Thursday, November 12, 2009
Big Bird Returns
Many of you already know that my in-laws have an ostrich that escaped from his pen this past Sunday. Following his escape, there was an 'all points bulletin' (ha ha) out for this bird. Really, everyone has been talking about it...all three local news stations have covered the story, and The Sanders Clan can hardly go anywhere without being asked about Big Bird. Even Gabe was being bombarded at school with questions from his fellow classmates about Big Bird's disappearance. You'd think this Bird were human! But really, to many, he's like a member of the family. Sounds corny, yes, but this ostrich is so well known in the community by the flocks of people, young and old alike, who come out to visit the Sanders Pumpkin Farm each fall. He's kind of the farm's mascot, and to have him missing was sad for everyone.
Well, wipe those tears away because Big Bird has returned! Knowing that everyone would want details, Bonnie (my mother-in-law) asked me to write a press release for area news organizations. I also took a few photos of Big Bird safe at home. I thought I would share them on the blog, so in case you miss the news (which is pretty much impossible if you live around here) then you can read of Big Bird's happy return home...
Search For Runaway Ostrich Comes To An End
VINTON - The ostrich that has become a mascot of sorts to the Sanders Pumpkin Farm is home once again as the missing bird’s three day adventure ended Wednesday with Big Bird’s safe return.
The wayward ostrich’s owners Dwight and Bonnie Sanders, of 2449 63rd Street, Vinton, first reported the bird missing this past Sunday.
Dwight was driving a tractor when he spotted the bird running in the field. He thought, “There goes an ostrich.” After the shock of seeing an ostrich running through the field and the amazement of how fast the bird was running wore off, Dwight said that the realization came that this is in fact his ostrich.
A few other Big Bird sightings were reported over the next few days, but none yielded his capture. Finally Wednesday, the bird was spotted in a neighbor’s field less than a mile from home, where a gated fence was able to keep him confined until the capture could be made.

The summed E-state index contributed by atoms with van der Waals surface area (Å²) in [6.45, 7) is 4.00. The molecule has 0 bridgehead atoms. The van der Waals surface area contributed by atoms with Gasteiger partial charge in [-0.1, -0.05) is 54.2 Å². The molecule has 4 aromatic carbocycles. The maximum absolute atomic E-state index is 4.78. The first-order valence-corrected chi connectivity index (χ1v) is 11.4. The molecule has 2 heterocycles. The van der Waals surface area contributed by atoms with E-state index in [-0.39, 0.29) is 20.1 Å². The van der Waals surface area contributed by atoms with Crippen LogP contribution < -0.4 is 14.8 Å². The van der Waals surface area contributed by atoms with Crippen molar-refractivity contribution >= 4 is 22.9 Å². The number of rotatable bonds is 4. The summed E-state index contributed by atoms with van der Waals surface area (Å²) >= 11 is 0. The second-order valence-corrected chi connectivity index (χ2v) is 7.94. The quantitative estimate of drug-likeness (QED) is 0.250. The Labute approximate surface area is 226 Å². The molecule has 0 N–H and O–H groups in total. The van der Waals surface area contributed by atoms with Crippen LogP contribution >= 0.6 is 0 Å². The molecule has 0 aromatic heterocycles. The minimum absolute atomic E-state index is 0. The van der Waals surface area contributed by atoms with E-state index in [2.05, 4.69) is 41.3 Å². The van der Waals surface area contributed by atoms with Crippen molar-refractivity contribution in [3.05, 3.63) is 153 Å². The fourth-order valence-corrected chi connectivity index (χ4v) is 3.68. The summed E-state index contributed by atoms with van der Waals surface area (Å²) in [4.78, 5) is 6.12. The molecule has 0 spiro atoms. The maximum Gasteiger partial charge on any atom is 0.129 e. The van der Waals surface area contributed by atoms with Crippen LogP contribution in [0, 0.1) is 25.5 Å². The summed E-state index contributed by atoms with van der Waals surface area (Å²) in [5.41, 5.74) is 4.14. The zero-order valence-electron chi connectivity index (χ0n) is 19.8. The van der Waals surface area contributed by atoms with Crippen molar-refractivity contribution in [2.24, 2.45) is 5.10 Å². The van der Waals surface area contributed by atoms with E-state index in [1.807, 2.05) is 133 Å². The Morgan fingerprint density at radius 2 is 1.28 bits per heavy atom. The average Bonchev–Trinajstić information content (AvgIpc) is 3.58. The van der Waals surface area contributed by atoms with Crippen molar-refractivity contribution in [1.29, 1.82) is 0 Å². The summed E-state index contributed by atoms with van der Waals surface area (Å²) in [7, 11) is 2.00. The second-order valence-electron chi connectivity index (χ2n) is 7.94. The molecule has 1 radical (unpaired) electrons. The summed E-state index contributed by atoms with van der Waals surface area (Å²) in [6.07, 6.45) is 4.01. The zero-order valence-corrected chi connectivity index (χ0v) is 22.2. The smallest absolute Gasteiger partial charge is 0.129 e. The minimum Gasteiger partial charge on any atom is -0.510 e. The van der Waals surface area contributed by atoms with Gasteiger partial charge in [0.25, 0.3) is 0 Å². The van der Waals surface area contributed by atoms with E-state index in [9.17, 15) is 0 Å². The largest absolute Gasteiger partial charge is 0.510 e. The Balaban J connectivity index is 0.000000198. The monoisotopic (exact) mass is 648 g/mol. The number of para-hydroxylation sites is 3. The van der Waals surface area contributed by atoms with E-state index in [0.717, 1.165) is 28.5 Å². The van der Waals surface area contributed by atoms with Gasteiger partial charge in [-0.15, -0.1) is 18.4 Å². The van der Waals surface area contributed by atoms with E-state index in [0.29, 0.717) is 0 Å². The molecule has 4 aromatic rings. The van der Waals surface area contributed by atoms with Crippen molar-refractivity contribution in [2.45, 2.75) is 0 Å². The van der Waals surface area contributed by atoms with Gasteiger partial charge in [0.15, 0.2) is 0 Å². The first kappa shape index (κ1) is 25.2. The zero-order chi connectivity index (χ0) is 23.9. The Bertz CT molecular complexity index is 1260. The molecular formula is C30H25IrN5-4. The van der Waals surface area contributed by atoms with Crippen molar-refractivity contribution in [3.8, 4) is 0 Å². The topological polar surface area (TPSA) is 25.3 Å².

Although the owners were unsure of how they would manage to catch the ostrich, Dwight, with the help of his son, Jason, and farmhand David Kalina, were able to successfully round up Big Bird.
Dwight explained the round up. “I called to Big Bird and after a brief hesitation she ran towards me. I was able to hold on to her neck, but she got nervous. We had read some information on rounding up an ostrich that suggested putting a sack over the ostrich's head to calm her down, and that seemed to help.”
It took all three men to get her into the trailer, but once there she sat down and stayed there, with her owner by her side, until they arrived home. The hood was then removed and Big Bird got up and walked out of the trailer.
“The other animals seemed happy to see her,” Dwight said.
Both Dwight and Bonnie are thankful to have their ostrich home.
“I’m so glad she wasn’t hurt,” Bonnie said. “After her brief encounter with freedom, I think she’s glad to be home.”
Bonnie added, “I want to thank everyone for all their concern and willingness to help.”
As to how the ostrich got loose in the first place, the Sanders said it appears that Big Bird must have been pushing against the gate and broken the latch.
With Big Bird home and the latch repaired and reinforced, the hope is that the resident mascot will remain safe and sound with her other barnyard friends on 63rd Street.